I’m now working in a TT position (which several male philosophers told me I got because I’m a woman.) I honestly think nothing would come of me breaking the silence other than my professional reputation undergoing a public bashing.
When in grad school, I was physically assaulted and raped by a philosopher, call him X. I have never told a single person in philosophy about this. I am confident even now that if I had, it would have ended the possibility of me having a career in philosophy. Not even because X was important or had a good reputation, but because he was a member of a tight-knit group of people in my department who at the time collectively essentially had complete power over what would happen with my career.
Many years later, he was accused of attempted sexual assault by another philosophy graduate student. Many of the faculty rallied around him, loudly claiming that his accuser was crazy, trying to dig up dirt about her past, threatening legal action against her, and so on.
All of those people immediately and without any hint of hesitation took X’s word about what happened the night in question, and immediately discounted his accuser’s story. But there is something else that is incredibly disturbing about the situation. And that was that X’s story, which I heard many times, was pretty damning. Even if his story was true and his accuser’s was false, any outsider could have seen that he had acted in a completely awful way. But I have never heard a single one of his defenders say this.
Nearly every day I kick myself for not speaking up at the time. I would have had a horrible few months, and then I nearly certainly would have ended up leaving philosophy. But, first, maybe, just maybe, X would have suffered some consequences for his actions (though I doubt it), and maybe, even if he didn’t, it would set a precedent such that he might have suffered some consequences in the later case (which he didn’t). And second, I no longer understand why I wanted to stay in philosophy so badly, when it has never gotten any better for me with respect to these kinds of issues. At the time I think I thought I was being strong and proving a point. In fact I think that I was just scared. If I could turn back the clock I would speak up. But not because I think there would have been some fairy tale ending. This is not a call for people to speak up when things happen to them like this. But I do want people to know that at least one person wishes that she had made the choice to stick up for herself even at the expense of the possibility of a future in philosophy.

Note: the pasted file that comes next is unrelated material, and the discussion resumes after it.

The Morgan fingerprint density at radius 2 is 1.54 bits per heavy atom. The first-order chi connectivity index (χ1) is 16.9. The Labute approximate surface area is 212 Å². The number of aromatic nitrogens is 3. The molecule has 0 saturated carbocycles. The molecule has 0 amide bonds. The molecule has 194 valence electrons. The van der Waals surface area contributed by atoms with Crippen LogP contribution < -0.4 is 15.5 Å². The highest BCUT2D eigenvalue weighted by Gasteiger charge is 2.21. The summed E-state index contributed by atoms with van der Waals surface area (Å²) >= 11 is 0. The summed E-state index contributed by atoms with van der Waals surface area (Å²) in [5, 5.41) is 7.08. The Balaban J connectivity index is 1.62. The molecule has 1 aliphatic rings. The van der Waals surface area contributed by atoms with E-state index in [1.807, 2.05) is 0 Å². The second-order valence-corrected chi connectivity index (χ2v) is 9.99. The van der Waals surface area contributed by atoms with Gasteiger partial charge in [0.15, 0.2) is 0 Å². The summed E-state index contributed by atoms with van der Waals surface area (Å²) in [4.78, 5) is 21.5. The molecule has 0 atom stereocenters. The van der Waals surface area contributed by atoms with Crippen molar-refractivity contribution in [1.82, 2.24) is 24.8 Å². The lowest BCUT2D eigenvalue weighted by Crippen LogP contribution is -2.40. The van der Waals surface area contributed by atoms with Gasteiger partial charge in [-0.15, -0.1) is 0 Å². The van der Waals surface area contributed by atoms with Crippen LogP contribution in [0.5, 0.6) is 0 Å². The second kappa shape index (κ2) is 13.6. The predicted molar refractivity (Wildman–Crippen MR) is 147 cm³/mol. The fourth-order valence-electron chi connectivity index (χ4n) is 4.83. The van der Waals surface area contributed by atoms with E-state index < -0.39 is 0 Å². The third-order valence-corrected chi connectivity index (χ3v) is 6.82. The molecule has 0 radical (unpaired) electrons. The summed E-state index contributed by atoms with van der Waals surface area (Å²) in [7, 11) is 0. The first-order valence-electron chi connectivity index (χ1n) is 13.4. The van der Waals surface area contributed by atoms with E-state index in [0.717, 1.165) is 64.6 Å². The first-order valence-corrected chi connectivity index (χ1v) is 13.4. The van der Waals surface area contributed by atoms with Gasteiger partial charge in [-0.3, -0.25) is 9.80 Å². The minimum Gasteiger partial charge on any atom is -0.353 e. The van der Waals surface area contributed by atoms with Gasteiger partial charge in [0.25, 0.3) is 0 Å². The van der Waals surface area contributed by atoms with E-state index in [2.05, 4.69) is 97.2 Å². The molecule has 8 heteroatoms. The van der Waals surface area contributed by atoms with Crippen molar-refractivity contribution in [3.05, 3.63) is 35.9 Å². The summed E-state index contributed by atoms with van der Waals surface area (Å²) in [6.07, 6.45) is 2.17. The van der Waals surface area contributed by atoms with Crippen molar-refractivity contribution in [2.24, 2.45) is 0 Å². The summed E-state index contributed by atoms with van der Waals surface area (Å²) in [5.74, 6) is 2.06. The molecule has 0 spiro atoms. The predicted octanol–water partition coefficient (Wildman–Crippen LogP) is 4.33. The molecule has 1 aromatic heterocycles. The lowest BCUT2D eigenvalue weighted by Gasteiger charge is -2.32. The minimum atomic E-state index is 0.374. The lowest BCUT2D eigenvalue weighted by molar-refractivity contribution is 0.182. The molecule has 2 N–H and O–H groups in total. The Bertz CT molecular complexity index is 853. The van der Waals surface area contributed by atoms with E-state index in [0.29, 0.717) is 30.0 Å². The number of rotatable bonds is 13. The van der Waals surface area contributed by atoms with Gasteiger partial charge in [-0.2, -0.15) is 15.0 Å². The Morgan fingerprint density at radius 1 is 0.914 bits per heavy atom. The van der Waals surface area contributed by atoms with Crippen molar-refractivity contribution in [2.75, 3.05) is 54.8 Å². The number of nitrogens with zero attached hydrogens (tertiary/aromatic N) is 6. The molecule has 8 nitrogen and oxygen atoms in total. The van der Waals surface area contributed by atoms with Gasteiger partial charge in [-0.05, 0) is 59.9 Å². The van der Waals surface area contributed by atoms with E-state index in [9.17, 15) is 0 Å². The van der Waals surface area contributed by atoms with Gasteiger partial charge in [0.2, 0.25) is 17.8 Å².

I am Dean of Studies of English Majors [at a major European university]. Last December, 2 students (one woman and one man) came to inform me that they were having trouble with a colleague of mine. It soon turned out that all the 3rd-year students were actually being morally and sexually harassed by the said colleague, and that they had been for the last two years. Men were ignored, women were made to feel that they were objects of pressing desires from that individual and that their grades depended on their silence and willingness to be nice.
I assured them that they had my support and that of the University and informed them that they could act so as to put a stop to that abusive behaviour.
Well… the chair of the Department did not see the situation in the same way, all the more so as he did meet the colleague who complained that his reputation was “being sullied”.
The Dean of the Faculty, (a woman), refused to see the students.
However the harasser decided to put a stop (?) to his inappropriate behaviour.
I have sadly discovered that we were quite alone in that ugly situation. Some of my female colleagues did support us, as did some administrative staff. The authorities did not want to have “problems” and ducked their heads.
Some times, I am not proud or content to be working in higher education.